Buffalo and Lackawanna New York, have a rich steelmaking history.  Republic Steel was built on the banks of the Buffalo River, giving it great access to Lake Erie and the Great Lakes and the rest of the United States.  Ease in transportation and relatively inexpensive hydroelectric power from Niagara Falls made our community ideally suited for this South Buffalo landmark.  The mill was large, spanning nearly 300 acres, and housed nine open hearth furnaces, 2 basic oxygen furnaces and two blasts furnaces.  Before being heavily impacted by the importation of foreign made steel, Republic employed some 2,500 workers working multiple shifts.  If you worked at Republic Steel in Buffalo, New York, you may have been exposed to asbestos and could be at risk for developing mesothelioma or lung cancer.




Republic Steel closed in 1984.  While it lasted, the mill provided good paying union jobs, but the prosperity it brought came with a heavy cost.  In addition to massive pollution of land, water and air, the toxins from steel production resulted in industrial disease and death among its workers.  One such toxic was the widespread use of asbestos used throughout the mill.  Asbestos, or the “miracle fiber” as it once was called, was highly prized and widely used in steel production.  Asbestos is a natural occurring element mined mostly in Canada and in parts of Africa which was nearly indestructible.  Asbestos is nearly impervious to heat and chemicals and, but for the horrific and deadly health consequences, it is ideally suited for a steel mill, which is filled with both.  Although the asbestos fibers themselves are indestructible, the products they are manufactured from release large quantities of breathable fibers into the air when they are installed or removed, when they are cut, drilled, filed, banged into or simply degraded with time and wear.  The fibers themselves are very aerodynamic and can be carried long distances in the mill until a worker breathes them in, or even when they are carried home on a workers clothing, thereby also exposing spouses and children

Asbestos products at Republic were used both in the manufacture of the steel, and in the physical construction of the production buildings themselves.  Furnaces and ovens were used to melt and hold steel at a desired temperature.   Molten steel was transported by torpedo rail cars and poured with ladles.  All of these structures and pieces of equipment were coated in asbestos thermal heat insulation and cements.  When it came time to pour the molten metal, in some instances hot tops made of asbestos were used to line and cap the molds.  The asbestos hot tops released large quantities of asbestos fibers when the ingots were removed after each pour.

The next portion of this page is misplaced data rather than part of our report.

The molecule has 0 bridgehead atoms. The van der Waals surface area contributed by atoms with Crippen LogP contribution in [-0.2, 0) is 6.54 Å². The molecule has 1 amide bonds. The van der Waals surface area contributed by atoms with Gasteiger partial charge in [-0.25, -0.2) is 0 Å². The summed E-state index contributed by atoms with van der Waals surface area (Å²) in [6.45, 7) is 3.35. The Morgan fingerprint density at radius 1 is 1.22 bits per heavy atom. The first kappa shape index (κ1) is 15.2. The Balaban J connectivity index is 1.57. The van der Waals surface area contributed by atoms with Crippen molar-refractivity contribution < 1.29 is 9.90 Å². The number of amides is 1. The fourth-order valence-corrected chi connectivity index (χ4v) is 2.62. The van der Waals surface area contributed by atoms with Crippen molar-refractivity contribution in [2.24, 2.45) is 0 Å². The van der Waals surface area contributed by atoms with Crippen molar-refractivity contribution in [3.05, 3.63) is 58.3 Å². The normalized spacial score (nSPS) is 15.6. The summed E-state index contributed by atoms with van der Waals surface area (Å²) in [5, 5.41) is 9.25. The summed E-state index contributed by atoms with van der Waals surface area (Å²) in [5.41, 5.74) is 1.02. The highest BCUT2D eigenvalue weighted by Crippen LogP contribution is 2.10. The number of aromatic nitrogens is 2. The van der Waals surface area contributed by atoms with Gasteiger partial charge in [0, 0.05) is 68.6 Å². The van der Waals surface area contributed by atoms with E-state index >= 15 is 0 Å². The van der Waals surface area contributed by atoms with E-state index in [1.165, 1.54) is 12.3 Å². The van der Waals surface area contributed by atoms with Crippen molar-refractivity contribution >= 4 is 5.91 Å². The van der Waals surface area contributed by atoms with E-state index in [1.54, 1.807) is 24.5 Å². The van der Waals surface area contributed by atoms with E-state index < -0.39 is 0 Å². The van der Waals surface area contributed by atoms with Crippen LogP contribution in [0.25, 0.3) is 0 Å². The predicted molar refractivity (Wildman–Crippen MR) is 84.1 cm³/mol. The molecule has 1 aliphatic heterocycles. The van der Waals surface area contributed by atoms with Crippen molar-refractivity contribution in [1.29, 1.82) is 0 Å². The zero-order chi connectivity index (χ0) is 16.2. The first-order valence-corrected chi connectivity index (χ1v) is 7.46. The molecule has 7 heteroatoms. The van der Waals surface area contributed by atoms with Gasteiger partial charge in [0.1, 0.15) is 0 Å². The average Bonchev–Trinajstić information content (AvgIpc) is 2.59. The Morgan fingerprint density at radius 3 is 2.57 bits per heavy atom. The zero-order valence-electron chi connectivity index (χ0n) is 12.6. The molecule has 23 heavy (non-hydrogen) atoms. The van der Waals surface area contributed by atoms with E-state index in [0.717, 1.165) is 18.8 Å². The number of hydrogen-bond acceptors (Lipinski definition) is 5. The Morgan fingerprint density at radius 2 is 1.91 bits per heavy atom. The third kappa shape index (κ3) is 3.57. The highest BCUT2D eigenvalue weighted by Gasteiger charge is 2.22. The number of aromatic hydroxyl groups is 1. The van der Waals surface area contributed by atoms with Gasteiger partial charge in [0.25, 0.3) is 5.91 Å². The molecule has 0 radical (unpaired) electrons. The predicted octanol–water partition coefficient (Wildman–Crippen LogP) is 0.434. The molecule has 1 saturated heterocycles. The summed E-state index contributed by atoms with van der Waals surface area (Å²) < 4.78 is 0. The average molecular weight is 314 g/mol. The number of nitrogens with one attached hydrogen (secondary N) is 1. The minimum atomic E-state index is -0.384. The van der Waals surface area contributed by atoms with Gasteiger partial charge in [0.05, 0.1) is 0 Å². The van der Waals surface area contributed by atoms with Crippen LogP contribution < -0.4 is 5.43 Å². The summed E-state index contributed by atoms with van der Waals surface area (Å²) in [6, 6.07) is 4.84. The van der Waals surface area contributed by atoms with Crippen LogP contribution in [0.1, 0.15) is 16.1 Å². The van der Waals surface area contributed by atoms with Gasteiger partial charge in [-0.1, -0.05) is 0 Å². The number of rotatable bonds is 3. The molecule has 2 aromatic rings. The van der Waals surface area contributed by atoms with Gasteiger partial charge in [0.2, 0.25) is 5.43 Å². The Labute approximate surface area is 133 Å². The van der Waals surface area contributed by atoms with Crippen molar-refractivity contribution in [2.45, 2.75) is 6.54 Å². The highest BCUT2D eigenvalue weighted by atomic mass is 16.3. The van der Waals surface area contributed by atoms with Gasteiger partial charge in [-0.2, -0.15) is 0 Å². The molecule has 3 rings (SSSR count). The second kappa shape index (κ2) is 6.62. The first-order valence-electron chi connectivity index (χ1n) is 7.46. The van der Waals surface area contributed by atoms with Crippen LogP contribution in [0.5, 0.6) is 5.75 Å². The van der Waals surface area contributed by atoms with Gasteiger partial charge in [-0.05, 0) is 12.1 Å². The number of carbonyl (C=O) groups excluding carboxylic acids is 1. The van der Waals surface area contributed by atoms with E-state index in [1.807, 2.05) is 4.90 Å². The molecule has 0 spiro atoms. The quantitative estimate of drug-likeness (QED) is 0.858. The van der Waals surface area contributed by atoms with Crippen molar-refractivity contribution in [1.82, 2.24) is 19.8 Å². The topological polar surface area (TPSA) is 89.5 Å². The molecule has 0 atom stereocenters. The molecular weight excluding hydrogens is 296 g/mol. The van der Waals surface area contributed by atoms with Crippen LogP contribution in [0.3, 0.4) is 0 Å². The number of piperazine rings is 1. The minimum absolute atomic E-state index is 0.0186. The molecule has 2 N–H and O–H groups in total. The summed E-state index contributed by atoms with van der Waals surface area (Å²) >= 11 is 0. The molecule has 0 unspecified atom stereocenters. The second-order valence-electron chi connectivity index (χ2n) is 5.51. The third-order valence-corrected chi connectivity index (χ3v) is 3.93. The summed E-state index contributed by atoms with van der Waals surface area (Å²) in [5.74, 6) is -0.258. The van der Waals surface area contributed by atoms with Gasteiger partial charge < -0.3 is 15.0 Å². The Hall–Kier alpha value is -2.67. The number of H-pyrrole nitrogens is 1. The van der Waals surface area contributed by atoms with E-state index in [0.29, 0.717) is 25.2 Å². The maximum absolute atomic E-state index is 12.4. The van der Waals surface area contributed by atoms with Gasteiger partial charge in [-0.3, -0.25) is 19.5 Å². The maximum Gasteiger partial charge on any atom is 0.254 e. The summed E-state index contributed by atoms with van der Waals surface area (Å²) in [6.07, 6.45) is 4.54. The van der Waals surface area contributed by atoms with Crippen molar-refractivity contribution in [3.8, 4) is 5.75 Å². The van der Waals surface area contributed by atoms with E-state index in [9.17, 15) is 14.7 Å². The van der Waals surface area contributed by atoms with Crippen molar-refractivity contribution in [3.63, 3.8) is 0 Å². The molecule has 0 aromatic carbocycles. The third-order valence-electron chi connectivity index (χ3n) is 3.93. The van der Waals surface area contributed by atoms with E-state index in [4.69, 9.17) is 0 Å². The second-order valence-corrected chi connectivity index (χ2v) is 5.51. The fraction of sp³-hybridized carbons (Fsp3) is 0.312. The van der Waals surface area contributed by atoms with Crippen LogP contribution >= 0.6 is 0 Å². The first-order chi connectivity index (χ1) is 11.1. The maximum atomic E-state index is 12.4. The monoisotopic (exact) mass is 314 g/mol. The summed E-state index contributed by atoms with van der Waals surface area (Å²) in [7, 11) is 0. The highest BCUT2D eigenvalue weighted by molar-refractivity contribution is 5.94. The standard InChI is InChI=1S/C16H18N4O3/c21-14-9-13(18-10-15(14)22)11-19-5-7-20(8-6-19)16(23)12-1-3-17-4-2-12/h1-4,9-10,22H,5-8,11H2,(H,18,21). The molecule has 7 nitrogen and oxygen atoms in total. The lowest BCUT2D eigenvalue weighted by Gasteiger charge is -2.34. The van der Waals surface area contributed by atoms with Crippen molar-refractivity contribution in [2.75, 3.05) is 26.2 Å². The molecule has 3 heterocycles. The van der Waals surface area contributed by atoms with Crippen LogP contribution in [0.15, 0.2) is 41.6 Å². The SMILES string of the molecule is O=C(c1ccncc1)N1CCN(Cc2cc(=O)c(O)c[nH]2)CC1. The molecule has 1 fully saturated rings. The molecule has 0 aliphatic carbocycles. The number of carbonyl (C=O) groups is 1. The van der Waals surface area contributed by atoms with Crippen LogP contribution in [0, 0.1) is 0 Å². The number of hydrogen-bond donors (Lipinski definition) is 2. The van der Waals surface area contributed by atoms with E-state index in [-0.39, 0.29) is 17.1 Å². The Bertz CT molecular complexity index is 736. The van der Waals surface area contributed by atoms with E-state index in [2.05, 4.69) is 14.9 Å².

Republic Steel had miles of steam pipes running through the mill.  Asbestos pipe covering was continually removed and installed on the steam piping by either skilled tradesman employed by Republic, and/or outside union contractors who were brought in to erect and maintain them.  Water was converted to steam by large commercial boilers which were insulated with asbestos.  Steam was transported to where it was needed by pipes, pumps and valves.  All of this associated equipment was insulated with asbestos.  All of the piping connections to this equipment were sealed with asbestos gaskets on bolted flanges. During maintenance and of flanged pumps, valves and steam traps, asbestos gaskets were hand scraped with a putty knife to get off some of the bigger pieces and the baked-on remainder would be ground off with a high-speed wire wheel.  Asbestos rope packing was removed from valve stems and the stuffing boxes of pumps.   All of this work was extremely dangerous and cancer causing.   Asbestos dust generated from this work endangered both the tradesman performing the work and the nearby bystanders who were engaged in steel production in the area.

Even though Republic Steel has been closed for many years, now is the time that an asbestos cancer is likely to develop.  Asbestos is toxic but acts much different than poison.  Poison can be fast acting and once swallowed can cause immediate illness.  Diseases such as mesothelioma or lung cancer often take decades after the exposure for a disease to appear.  Even though it was common for workers to smoke cigarettes in years past, smoking does not cause mesothelioma.  Asbestos exposure to a smoker makes it many times over as likely to develop lung cancer. 

Although it takes many years to develop an asbestos disease, there are strict time deadlines after diagnosis to commence a claim.  It is important to retain legal representation as soon as possible once that diagnosis is made. Please contact Lipsitz, Ponterio & Comerford – we are here to help!

Republic Steel
* Image above provided by: Library of Congress, Prints and Photographs Division, Historic American Engineering Record, Reproduction Number NY,15-BUF,38-1.



Mesothelioma – Asbestos Exposure at Republic Steel

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